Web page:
Module Details

The information contained in this module specification was correct at the time of publication but may be subject to change, either during the session because of unforeseen circumstances, or following review of the module at the end of the session. Queries about the module should be directed to the member of staff with responsibility for the module.
Title DOCUMENTARY
Code COMM231
Coordinator Mr P Goddard
Communication and Media
P.Goddard@liverpool.ac.uk
Year CATS Level Semester CATS Value
Session 2021-22 Level 5 FHEQ First Semester 30

Aims

This module seeks to introduce students to ideas about the form and function of documentary work as it has developed internationally since the 1920s in film and later television. Through lectures, screenings, reading and discussion, students will be encouraged to develop an analytical knowledge of:
• The range of purposes claimed for documentary work.
• Key forms and approaches employed at different moments in the history of documentary.
• Relationships between documentary work and the 'real world' to which it refers.
• Issues of 'truthfulness' and the ethics of documentary representations.
• Documentary-makers' strategies to appeal to audiences or yield responses from them.


Learning Outcomes

(LO1) Demonstrate a critical awareness of debates surrounding the representation of 'the real' in film and television texts.

(LO2) Demonstrate familiarity with and understanding of the terms and concepts used in describing and evaluating documentary work in film and television.

(LO3) Demonstrate a familiarity with and understanding of key visual and verbal components of documentary organisation.

(LO4) Demonstrate the ability to read and critically evaluate film and television texts based on real subjects.

(S1) Proficient use of electronic resources and tools for research as specified and required.

(S2) Time management, organisation of work, proficient use of English, referencing.

(S3) Analysis of film and television texts; understanding and application of appropriate terminology and criteria.

(S4) Understanding and analysis of ethical obligations of documentary film-makers.


Syllabus

 

Introduction and Definitions
Origins - the Documentary Film Movement
Observational Documentary
Documentary as Journalism
Testimony-based Documentary
Drama-documentary
Dramatisation as a Documentary Component
The Documentary Film-maker As Performer
Mankind, Nature and Documentary Ethics
Documentary as Creative Experimentation


Teaching and Learning Strategies

Teaching method: Lecture/ Screening
Description: 2 x 2hr sessions per week will be used flexibly, depending on the length of materials to be screened. Most commonly, the first lecture/ screening session of each week will include a lecture of up to an hour, introducing topics and terms for analysis and discussing their significance, followed by a short screening; the second lecture/ screening session will often feature a brief introduction followed by a longer screening. But in some weeks the length of the first session lecture may be shorter and/ or there may be lecture material in the second session. (For 2021, this material will be delivered online and asynchronously. The taught content will be delivered via one or several brief asynchronous videos each week (c. 5-20 mins). Screenings will be made available online.)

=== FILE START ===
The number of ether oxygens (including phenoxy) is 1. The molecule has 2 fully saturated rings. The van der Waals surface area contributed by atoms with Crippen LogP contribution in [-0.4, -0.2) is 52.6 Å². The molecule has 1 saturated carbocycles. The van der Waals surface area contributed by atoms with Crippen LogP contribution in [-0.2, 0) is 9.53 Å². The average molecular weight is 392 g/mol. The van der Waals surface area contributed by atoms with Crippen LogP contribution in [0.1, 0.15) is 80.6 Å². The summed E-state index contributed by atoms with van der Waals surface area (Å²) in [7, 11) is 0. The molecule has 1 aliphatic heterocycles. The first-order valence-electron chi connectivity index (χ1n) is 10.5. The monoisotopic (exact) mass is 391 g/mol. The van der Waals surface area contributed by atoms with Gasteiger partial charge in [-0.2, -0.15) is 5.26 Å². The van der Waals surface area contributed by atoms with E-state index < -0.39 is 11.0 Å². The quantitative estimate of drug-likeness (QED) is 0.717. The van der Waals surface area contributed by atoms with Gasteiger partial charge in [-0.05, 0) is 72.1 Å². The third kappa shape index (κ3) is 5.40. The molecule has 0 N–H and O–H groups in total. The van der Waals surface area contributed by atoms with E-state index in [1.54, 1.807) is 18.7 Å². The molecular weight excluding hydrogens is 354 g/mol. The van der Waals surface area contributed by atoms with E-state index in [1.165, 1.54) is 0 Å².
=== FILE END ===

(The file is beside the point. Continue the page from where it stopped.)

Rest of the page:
Schedule directed student hours: 44

Teaching method: Seminar
Description: Students will attend 1 x 1hr seminar per week. Emphasis will be pl aced on the seminar sessions as the opportunity for topic-based discussion, drawing upon the material screened and the primary readings recommended. (A synchronous online seminar will be provided via Teams or Zoom for students unable to attend in person.)

Schedule directed student hours: 11

Unscheduled directed student hours: 0

Attendance recorded: Yes, for at least one teaching session per week.

Notes: Description of how self-directed learning hours may be used: Further reading and viewing suggestions will inform students’ private study and supplement their weekly learning. Self-directed learning will aid students in consolidating and broadening their understanding and in preparing for assessments.


Teaching Schedule

  Lectures Seminars Tutorials Lab Practicals Fieldwork Placement Other TOTAL
Study Hours 44

11

        55
Timetable (if known)              
Private Study 245
TOTAL HOURS 300

Assessment

EXAM Duration Timing
(Semester)
% of
final
mark
Resit/resubmission
opportunity
Penalty for late
submission
Notes
A time-limited, online examination. There is a resit opportunity. This is an anonymous assessment.  5 days    40       
CONTINUOUS Duration Timing
(Semester)
% of
final
mark
Resit/resubmission
opportunity
Penalty for late
submission
Notes
Coursework essay. There is a resit opportunity. This is an anonymous assessment.  3000 words    40       
Analysis of a specified documentary text. Students are given a one-week window after the text for analysis is provided to complete this assessment. There is a resit opportunity. This is an anonymous   1500 words    20       

Recommended Texts

Reading lists are managed at readinglists.liverpool.ac.uk. Click here to access the reading lists for this module.